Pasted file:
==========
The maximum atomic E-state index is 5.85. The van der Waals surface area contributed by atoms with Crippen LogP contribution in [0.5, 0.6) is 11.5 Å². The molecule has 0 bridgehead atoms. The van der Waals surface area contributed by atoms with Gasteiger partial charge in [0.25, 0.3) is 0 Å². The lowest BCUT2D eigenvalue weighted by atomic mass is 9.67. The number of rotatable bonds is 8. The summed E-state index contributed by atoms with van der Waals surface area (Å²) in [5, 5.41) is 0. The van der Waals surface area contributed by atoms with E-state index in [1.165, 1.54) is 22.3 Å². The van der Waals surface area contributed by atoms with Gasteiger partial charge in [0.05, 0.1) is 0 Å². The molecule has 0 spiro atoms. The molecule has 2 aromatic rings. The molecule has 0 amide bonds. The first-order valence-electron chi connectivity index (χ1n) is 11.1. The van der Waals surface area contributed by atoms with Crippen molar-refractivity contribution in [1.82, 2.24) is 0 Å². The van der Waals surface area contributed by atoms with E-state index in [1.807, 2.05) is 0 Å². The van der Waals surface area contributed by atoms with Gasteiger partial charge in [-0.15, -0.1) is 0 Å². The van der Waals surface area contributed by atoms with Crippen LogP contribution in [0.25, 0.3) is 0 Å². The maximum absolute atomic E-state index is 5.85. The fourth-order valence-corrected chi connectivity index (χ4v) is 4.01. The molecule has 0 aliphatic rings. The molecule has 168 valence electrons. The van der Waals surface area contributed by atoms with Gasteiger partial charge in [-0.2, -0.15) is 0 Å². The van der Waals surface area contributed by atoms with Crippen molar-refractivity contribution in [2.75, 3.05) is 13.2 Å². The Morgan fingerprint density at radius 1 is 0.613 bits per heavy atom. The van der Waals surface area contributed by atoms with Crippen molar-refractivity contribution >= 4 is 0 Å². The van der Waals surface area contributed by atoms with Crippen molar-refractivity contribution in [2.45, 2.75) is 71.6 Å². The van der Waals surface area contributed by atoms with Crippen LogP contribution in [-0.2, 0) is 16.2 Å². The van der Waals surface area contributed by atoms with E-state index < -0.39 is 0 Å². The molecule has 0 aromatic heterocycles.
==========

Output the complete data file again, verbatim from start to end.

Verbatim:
The maximum atomic E-state index is 5.85. The van der Waals surface area contributed by atoms with Crippen LogP contribution in [0.5, 0.6) is 11.5 Å². The molecule has 0 bridgehead atoms. The van der Waals surface area contributed by atoms with Gasteiger partial charge in [0.25, 0.3) is 0 Å². The lowest BCUT2D eigenvalue weighted by atomic mass is 9.67. The number of rotatable bonds is 8. The summed E-state index contributed by atoms with van der Waals surface area (Å²) in [5, 5.41) is 0. The van der Waals surface area contributed by atoms with E-state index in [1.165, 1.54) is 22.3 Å². The van der Waals surface area contributed by atoms with Gasteiger partial charge in [0.05, 0.1) is 0 Å². The molecule has 0 spiro atoms. The molecule has 2 aromatic rings. The molecule has 0 amide bonds. The first-order valence-electron chi connectivity index (χ1n) is 11.1. The van der Waals surface area contributed by atoms with Crippen molar-refractivity contribution in [1.82, 2.24) is 0 Å². The van der Waals surface area contributed by atoms with E-state index in [1.807, 2.05) is 0 Å². The van der Waals surface area contributed by atoms with Gasteiger partial charge in [-0.15, -0.1) is 0 Å². The van der Waals surface area contributed by atoms with Crippen LogP contribution in [0.25, 0.3) is 0 Å². The maximum absolute atomic E-state index is 5.85. The fourth-order valence-corrected chi connectivity index (χ4v) is 4.01. The molecule has 0 aliphatic rings. The molecule has 168 valence electrons. The van der Waals surface area contributed by atoms with Gasteiger partial charge in [-0.2, -0.15) is 0 Å². The van der Waals surface area contributed by atoms with Crippen molar-refractivity contribution in [2.75, 3.05) is 13.2 Å². The Morgan fingerprint density at radius 1 is 0.613 bits per heavy atom. The van der Waals surface area contributed by atoms with Crippen molar-refractivity contribution >= 4 is 0 Å². The van der Waals surface area contributed by atoms with Crippen molar-refractivity contribution in [2.45, 2.75) is 71.6 Å². The van der Waals surface area contributed by atoms with Crippen LogP contribution in [-0.2, 0) is 16.2 Å². The van der Waals surface area contributed by atoms with E-state index < -0.39 is 0 Å². The molecule has 0 aromatic heterocycles.